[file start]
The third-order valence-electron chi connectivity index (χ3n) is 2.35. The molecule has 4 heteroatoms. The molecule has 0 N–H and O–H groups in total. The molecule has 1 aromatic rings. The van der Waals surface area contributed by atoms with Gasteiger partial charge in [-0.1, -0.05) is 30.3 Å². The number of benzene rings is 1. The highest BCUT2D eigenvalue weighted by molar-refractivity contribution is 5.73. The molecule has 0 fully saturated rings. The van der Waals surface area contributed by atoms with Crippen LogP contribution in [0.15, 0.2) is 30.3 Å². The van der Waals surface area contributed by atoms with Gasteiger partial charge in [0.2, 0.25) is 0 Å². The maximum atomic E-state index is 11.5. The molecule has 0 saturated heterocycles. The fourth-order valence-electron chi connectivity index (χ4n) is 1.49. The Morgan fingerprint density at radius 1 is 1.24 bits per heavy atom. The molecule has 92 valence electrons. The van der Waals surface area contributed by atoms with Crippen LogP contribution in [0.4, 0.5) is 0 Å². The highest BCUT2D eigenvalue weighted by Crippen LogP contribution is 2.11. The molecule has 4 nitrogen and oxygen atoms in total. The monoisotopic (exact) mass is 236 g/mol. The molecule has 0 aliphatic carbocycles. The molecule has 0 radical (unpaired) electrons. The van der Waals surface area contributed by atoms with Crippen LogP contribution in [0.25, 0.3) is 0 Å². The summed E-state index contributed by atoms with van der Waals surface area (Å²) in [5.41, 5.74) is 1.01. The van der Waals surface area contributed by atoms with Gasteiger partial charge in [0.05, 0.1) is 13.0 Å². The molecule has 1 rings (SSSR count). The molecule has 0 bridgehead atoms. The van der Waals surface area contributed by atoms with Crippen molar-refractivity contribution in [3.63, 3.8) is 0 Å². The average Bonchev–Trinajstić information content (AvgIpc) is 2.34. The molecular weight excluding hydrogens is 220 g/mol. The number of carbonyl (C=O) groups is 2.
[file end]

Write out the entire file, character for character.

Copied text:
The third-order valence-electron chi connectivity index (χ3n) is 2.35. The molecule has 4 heteroatoms. The molecule has 0 N–H and O–H groups in total. The molecule has 1 aromatic rings. The van der Waals surface area contributed by atoms with Gasteiger partial charge in [-0.1, -0.05) is 30.3 Å². The number of benzene rings is 1. The highest BCUT2D eigenvalue weighted by molar-refractivity contribution is 5.73. The molecule has 0 fully saturated rings. The van der Waals surface area contributed by atoms with Crippen LogP contribution in [0.15, 0.2) is 30.3 Å². The van der Waals surface area contributed by atoms with Gasteiger partial charge in [0.2, 0.25) is 0 Å². The maximum atomic E-state index is 11.5. The molecule has 0 saturated heterocycles. The fourth-order valence-electron chi connectivity index (χ4n) is 1.49. The Morgan fingerprint density at radius 1 is 1.24 bits per heavy atom. The molecule has 92 valence electrons. The van der Waals surface area contributed by atoms with Crippen LogP contribution in [0.4, 0.5) is 0 Å². The highest BCUT2D eigenvalue weighted by Crippen LogP contribution is 2.11. The molecule has 4 nitrogen and oxygen atoms in total. The monoisotopic (exact) mass is 236 g/mol. The molecule has 0 aliphatic carbocycles. The molecule has 0 radical (unpaired) electrons. The van der Waals surface area contributed by atoms with Crippen LogP contribution in [0.25, 0.3) is 0 Å². The summed E-state index contributed by atoms with van der Waals surface area (Å²) in [5.41, 5.74) is 1.01. The van der Waals surface area contributed by atoms with Gasteiger partial charge in [0.05, 0.1) is 13.0 Å². The molecule has 1 rings (SSSR count). The molecule has 0 bridgehead atoms. The van der Waals surface area contributed by atoms with Crippen molar-refractivity contribution in [3.63, 3.8) is 0 Å². The average Bonchev–Trinajstić information content (AvgIpc) is 2.34. The molecular weight excluding hydrogens is 220 g/mol. The number of carbonyl (C=O) groups is 2.